The film's final half-hour is all Astaire and Powell. Though well-executed, a ballet set to the sultry Porter standard "I Concentrate on You" lacks appropriate passion (Powell is graceful, but ballet is really not her bag), but it's just a warm-up for the sumptuous two-part "Begin the Beguine." The first - and longer - segment of the number exudes a distinct Latin flavor with a more disciplined, formal dance that merges tap with ballroom. After a quick break, the duo returns in more comfortable garb and hammers out a routine for the ages set to an arrangement that closely resembles the one popularized by bandleader and clarinetist extraordinaire Artie Shaw.
The dance alone is worth the price of the disc, but there's so much more to recommend Broadway Melody of 1940. The stellar cast (Morgan is especially amusing as the often befuddled Bob), wonderful score, and ritzy production values all combine to create a musical that more than adds up to the sum of its parts. Broadway Melody of 1940 consistently flies under the radar, even with the diehard musicals fans, but stands up quite well to MGM's more lavish and renowned Technicolor offerings, many of which star Astaire. To quote another Porter tune from another Astaire film (Silk Stockings), "glorious Technicolor, breathtaking CinemaScope, and stereophonic sound" all have their place, but when you've got talent like Astaire and Powell, good old black-and-white works just fine. And if you don't trust me, you can trust Sinatra. We will never see the likes of this again.
Vital Disc Stats: The Blu-ray
Broadway Melody of 1940 arrives on Blu-ray packaged in a standard case. Video codec is 1080p/AVC MPEG-4 and audio is DTS-HD Master Audio 2.0. Once the disc is inserted into the player, the static menu with music immediately pops up; no previews or promos precede it.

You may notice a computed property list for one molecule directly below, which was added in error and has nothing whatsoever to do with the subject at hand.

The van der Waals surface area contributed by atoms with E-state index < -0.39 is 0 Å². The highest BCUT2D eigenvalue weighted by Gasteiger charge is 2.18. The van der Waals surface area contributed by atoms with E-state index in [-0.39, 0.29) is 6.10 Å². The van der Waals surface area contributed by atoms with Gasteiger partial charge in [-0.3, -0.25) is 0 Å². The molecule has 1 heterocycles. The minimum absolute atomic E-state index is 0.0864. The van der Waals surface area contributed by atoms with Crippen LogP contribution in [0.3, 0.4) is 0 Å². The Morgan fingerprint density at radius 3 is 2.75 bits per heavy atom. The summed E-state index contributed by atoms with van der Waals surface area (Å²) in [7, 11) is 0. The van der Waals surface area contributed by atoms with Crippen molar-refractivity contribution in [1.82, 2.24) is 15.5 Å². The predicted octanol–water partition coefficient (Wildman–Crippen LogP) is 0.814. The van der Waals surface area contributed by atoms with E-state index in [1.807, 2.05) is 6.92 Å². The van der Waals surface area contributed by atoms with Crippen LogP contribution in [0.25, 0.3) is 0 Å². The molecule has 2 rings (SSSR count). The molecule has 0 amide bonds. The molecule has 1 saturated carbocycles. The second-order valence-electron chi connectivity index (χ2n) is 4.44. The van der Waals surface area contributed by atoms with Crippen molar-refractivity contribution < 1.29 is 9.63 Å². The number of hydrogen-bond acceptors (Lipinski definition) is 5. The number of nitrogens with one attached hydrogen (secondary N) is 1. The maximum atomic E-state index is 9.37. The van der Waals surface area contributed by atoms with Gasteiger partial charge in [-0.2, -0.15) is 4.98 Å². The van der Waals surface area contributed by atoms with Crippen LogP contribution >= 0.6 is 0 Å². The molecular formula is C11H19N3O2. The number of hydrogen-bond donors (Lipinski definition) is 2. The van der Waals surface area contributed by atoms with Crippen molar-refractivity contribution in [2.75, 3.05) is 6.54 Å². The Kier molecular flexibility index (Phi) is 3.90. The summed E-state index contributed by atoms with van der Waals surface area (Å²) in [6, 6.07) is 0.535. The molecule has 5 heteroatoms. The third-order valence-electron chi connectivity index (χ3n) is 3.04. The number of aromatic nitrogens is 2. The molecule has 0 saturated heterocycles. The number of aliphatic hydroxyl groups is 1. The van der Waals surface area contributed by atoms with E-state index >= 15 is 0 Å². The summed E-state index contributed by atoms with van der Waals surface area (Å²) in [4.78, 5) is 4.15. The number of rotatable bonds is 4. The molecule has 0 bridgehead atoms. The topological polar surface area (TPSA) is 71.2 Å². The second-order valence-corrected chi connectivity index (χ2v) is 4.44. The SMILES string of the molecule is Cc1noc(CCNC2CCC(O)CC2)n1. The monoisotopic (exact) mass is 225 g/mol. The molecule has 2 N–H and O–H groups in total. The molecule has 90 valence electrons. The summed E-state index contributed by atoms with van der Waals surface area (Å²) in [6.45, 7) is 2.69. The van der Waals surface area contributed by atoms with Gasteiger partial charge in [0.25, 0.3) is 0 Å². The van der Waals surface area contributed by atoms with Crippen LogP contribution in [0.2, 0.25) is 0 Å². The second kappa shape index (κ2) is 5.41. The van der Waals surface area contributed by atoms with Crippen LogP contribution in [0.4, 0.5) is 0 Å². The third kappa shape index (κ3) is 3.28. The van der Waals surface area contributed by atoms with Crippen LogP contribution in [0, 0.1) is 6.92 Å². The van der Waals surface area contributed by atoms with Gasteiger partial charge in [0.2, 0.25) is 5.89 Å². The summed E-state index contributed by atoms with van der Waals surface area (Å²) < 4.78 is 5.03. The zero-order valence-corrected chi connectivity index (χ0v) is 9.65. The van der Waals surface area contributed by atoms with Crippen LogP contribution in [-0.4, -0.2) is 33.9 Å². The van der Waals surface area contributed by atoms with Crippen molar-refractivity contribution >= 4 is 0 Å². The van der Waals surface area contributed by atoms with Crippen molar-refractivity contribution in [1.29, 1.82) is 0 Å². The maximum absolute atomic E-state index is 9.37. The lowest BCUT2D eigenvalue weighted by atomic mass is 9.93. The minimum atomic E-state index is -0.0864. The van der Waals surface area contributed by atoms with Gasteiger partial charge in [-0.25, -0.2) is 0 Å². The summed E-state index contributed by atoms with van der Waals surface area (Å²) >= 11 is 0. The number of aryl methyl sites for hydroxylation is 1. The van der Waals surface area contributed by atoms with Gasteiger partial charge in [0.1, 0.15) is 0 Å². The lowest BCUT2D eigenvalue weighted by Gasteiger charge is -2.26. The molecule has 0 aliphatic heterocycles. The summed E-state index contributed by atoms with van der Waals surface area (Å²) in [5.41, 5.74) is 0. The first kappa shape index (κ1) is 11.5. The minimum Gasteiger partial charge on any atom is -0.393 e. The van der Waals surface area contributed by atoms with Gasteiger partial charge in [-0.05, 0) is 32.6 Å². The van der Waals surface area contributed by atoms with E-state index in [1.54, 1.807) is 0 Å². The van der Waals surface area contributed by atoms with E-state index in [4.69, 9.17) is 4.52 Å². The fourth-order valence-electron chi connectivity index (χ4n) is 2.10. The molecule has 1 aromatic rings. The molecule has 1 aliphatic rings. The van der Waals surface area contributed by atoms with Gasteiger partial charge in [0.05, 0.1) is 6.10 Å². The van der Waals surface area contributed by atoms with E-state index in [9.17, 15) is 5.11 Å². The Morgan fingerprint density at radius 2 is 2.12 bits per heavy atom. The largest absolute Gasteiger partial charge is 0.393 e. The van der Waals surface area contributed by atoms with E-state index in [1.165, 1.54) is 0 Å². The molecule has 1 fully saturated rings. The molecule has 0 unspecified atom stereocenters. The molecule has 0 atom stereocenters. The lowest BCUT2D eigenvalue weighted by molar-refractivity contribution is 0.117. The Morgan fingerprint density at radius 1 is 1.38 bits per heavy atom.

A brand new master sourced from a 4K scan of nitrate preservation elements yields a stunning Warner Archive 1080p/AVC MPEG-4 transfer that makes this sparkling musical truly sparkle. Light yet noticeable grain preserves the feel of celluloid and lends the image a lovely richness, while excellent clarity and contrast produce a vibrant, well-balanced picture. Deep blacks give Astaire's trademark top hat and tails a lustrous sheen, bright whites resist blooming (Powell's toothy grin is almost blinding in its intensity), and nicely varied grays punch up details and enhance depth. The razor-sharp reflections on the glossy glass floor where Astaire and Powell dance "Begin the Beguine" add extra pizzazz to that classic number, and the beautifully crisp close-ups of all the principals ooze MGM glamor. A few shots appear slightly soft, but that's to be expected from a film of this vintage, and nary a single nick, mark, scratch, or errant speck of dirt mar the pristine source material. This transfer definitely improves upon the 2003 DVD, making it very worthy of an upgrade for musicals fans.